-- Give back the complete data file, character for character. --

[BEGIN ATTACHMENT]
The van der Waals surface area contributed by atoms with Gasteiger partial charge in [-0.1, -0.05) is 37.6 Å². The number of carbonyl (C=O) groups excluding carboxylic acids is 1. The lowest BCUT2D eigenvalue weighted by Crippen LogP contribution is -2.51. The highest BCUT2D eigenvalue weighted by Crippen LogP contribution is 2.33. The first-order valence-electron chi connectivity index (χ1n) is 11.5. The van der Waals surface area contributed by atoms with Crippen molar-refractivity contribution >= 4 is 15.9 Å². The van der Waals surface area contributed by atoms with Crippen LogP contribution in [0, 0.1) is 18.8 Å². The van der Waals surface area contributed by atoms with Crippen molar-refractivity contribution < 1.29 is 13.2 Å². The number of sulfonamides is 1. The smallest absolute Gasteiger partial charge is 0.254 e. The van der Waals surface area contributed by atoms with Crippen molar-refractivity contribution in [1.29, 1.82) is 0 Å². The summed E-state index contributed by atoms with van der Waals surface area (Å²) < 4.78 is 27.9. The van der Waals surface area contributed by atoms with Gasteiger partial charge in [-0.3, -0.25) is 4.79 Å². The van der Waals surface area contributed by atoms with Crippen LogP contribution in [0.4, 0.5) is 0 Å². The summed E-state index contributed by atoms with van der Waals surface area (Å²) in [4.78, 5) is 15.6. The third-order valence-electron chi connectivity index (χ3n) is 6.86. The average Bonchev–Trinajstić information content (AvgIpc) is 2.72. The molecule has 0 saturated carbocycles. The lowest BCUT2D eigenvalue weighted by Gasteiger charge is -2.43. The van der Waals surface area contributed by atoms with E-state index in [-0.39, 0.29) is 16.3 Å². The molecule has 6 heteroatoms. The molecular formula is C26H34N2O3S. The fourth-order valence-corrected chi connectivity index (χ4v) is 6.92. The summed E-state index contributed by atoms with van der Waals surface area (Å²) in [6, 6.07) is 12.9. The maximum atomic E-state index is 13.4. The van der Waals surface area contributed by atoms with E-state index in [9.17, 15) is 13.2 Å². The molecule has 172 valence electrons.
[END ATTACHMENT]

The van der Waals surface area contributed by atoms with Gasteiger partial charge in [-0.1, -0.05) is 37.6 Å². The number of carbonyl (C=O) groups excluding carboxylic acids is 1. The lowest BCUT2D eigenvalue weighted by Crippen LogP contribution is -2.51. The highest BCUT2D eigenvalue weighted by Crippen LogP contribution is 2.33. The first-order valence-electron chi connectivity index (χ1n) is 11.5. The van der Waals surface area contributed by atoms with Crippen molar-refractivity contribution >= 4 is 15.9 Å². The van der Waals surface area contributed by atoms with Crippen LogP contribution in [0, 0.1) is 18.8 Å². The van der Waals surface area contributed by atoms with Crippen molar-refractivity contribution < 1.29 is 13.2 Å². The number of sulfonamides is 1. The smallest absolute Gasteiger partial charge is 0.254 e. The van der Waals surface area contributed by atoms with Crippen molar-refractivity contribution in [1.29, 1.82) is 0 Å². The summed E-state index contributed by atoms with van der Waals surface area (Å²) < 4.78 is 27.9. The van der Waals surface area contributed by atoms with Gasteiger partial charge in [-0.3, -0.25) is 4.79 Å². The van der Waals surface area contributed by atoms with Crippen LogP contribution in [0.4, 0.5) is 0 Å². The summed E-state index contributed by atoms with van der Waals surface area (Å²) in [4.78, 5) is 15.6. The third-order valence-electron chi connectivity index (χ3n) is 6.86. The average Bonchev–Trinajstić information content (AvgIpc) is 2.72. The molecule has 0 saturated carbocycles. The lowest BCUT2D eigenvalue weighted by Gasteiger charge is -2.43. The van der Waals surface area contributed by atoms with E-state index in [-0.39, 0.29) is 16.3 Å². The molecule has 6 heteroatoms. The molecular formula is C26H34N2O3S. The fourth-order valence-corrected chi connectivity index (χ4v) is 6.92. The summed E-state index contributed by atoms with van der Waals surface area (Å²) in [6, 6.07) is 12.9. The maximum atomic E-state index is 13.4. The van der Waals surface area contributed by atoms with E-state index in [9.17, 15) is 13.2 Å². The molecule has 172 valence electrons.